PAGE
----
An exceptional quality sterling silver top jar having a heavy crystal base with hobnail cutting. The shape has the clean features and straight lines typical of the Art Deco period. The top is engraved with a stylised monogram “RP” for R. Purbrick the original owner. Every feature is of the highest quality, even the screw mechanism is deep, crisp and expertly engineered. The bottle would have originally been part of an extensive set of art deco silver and cut glass gentleman’s accessories in a leather travelling case for which the maker Asprey is particularly known for.
Height 5 cms. Base diameter 5 cms. Fully stamped on the top with English silver hallmarks for London 1934. Maker Asprey, London.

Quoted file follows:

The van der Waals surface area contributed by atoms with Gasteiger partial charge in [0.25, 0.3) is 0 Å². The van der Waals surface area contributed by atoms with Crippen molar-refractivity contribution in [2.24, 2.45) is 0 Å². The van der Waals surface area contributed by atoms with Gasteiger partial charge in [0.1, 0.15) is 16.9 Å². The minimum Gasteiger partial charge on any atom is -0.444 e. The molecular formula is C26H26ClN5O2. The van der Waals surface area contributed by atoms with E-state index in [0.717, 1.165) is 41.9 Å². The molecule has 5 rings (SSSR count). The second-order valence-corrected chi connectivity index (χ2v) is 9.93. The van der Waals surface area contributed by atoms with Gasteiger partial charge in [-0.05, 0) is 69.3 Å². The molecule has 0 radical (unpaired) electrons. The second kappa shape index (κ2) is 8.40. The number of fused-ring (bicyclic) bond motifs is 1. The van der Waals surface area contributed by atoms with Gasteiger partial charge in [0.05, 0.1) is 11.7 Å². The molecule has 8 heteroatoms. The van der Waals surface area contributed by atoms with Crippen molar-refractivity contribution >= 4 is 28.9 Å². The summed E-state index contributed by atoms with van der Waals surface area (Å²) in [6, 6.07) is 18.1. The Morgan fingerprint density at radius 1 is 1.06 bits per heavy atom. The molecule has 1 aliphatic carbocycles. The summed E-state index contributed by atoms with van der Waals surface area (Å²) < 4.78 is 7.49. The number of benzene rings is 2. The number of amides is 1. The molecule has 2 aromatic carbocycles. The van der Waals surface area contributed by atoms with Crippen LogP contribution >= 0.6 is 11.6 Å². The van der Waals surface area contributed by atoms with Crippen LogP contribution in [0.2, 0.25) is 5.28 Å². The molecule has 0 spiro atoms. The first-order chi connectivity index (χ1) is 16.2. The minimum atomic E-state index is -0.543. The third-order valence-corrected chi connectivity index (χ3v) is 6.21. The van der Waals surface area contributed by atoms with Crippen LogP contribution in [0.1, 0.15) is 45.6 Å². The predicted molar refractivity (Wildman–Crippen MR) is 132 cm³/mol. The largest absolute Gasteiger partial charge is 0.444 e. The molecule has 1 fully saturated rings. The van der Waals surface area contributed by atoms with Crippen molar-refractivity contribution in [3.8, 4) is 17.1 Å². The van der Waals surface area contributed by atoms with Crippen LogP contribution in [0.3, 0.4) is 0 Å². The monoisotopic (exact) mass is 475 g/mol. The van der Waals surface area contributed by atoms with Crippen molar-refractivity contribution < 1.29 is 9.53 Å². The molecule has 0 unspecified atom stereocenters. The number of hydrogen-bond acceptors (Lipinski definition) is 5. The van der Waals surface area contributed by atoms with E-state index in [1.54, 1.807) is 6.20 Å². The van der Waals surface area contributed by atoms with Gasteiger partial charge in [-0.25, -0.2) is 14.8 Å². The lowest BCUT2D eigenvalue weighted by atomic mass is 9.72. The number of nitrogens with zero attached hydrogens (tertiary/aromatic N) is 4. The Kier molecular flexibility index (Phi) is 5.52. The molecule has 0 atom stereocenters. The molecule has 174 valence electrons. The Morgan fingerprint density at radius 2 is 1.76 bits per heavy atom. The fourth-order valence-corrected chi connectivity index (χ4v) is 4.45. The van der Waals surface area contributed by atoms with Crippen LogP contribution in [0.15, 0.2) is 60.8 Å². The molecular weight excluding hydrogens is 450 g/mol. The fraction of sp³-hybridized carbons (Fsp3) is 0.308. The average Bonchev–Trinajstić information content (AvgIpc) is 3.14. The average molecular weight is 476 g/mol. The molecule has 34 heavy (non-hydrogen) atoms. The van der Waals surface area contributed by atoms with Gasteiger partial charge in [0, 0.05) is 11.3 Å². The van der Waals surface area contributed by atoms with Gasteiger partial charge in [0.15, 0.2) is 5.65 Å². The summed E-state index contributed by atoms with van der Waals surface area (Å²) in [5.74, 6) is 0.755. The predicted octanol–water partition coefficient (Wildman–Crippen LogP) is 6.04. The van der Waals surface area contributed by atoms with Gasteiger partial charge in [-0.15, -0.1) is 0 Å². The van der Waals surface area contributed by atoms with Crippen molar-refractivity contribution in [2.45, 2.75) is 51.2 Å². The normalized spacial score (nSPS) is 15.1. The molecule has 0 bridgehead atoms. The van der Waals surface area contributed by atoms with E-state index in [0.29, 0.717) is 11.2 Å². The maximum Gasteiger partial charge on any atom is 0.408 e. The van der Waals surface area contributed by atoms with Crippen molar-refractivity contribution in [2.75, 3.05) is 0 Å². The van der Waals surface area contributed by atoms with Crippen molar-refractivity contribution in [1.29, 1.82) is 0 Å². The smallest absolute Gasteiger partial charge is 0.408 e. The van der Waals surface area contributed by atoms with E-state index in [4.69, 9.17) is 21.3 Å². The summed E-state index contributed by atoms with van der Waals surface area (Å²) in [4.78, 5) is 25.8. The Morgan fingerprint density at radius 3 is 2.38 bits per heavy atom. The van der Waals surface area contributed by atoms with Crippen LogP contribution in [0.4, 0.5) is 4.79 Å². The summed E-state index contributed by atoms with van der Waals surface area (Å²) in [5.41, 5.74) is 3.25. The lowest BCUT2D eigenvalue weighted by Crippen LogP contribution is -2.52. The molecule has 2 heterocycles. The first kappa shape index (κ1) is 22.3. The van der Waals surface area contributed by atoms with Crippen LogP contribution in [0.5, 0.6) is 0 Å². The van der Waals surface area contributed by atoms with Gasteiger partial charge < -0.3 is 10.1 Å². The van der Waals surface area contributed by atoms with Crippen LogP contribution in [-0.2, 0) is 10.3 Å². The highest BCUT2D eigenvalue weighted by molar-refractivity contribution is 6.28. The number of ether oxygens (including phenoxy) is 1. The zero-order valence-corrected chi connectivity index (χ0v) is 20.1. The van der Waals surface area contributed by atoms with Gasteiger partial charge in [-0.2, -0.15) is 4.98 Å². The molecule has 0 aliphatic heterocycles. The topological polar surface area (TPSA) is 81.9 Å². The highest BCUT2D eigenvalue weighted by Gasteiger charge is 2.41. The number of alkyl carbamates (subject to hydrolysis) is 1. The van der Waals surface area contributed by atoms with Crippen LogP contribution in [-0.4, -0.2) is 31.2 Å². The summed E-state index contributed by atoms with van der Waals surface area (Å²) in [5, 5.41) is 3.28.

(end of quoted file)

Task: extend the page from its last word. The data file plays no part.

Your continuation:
Asprey was founded in 1781 as a silk printing business in Mitcham, South London by William Asprey, the descendant of French Huguenots who fled to England to escape religious persecution. William’s son Charles and his grandson, also Charles, expanded the business into the metallic arts and in 1847 the family moved into 167 New Bond Street, the premises Asprey occupies today. Asprey made superlative traditional dressing cases and they also created new, more portable designs, especially in leather, suitable for the new style of railway travel. The company continued to expand, winning medals at International Exhibitions, and was granted Royal Warrants by Queen Victoria and the Prince of Wales – later to be crowned Edward VII. Patronage came not just from the British royal family and aristocracy but foreign royalty and dignitaries who would visit the store while in London. During the 20th century Asprey grew considerably as the company acquired new manufacturing facilities and hired the finest silversmiths, goldsmiths, jewelers and watchmakers. Asprey employed the finest craftsmen, including Ernest Betjeman, the father of the distinguished poet John Betjeman, and one of the most highly regarded designers of his day. In the glamorous 1920s, commissions poured in from around the world. From American millionaires such as J. Pierpont Morgan to potentates such as the Maharajah of Patiala who commissioned a huge teak travelling trunk for each of his wives. Each blue velvet-lined trunk was fitted with solid silver washing and bathing utensils with waterspouts of ornate tiger head. Asprey cigarette cases became collectable amongst young sophisticates who delighted in its modern products, from art deco accessories to travel clocks, safety razors and automatic pencil sharpeners. The coronation of Elizabeth II in 1953 occasioned the Asprey Coronation Year Gold Collection which featured an 18 carat gold dessert, coffee and liqueur service weighing almost 27 pounds. This remarkable collection went on show in the Bond Street store in April of 1953 and subsequently toured the United States. The firm continues to produce exceptional jewelry created with the finest gems by skilled craftsmen in their signature British style. Asprey have designed and manufactured sporting trophies, including the Race To Dubai trophy and the Dubai World Championship (DWC) trophy. In addition, Asprey is responsible for crafting the ICC cricket trophies, Wimble1don championship runner-up and winner’s salvers as well as the FA cup trophy and medals.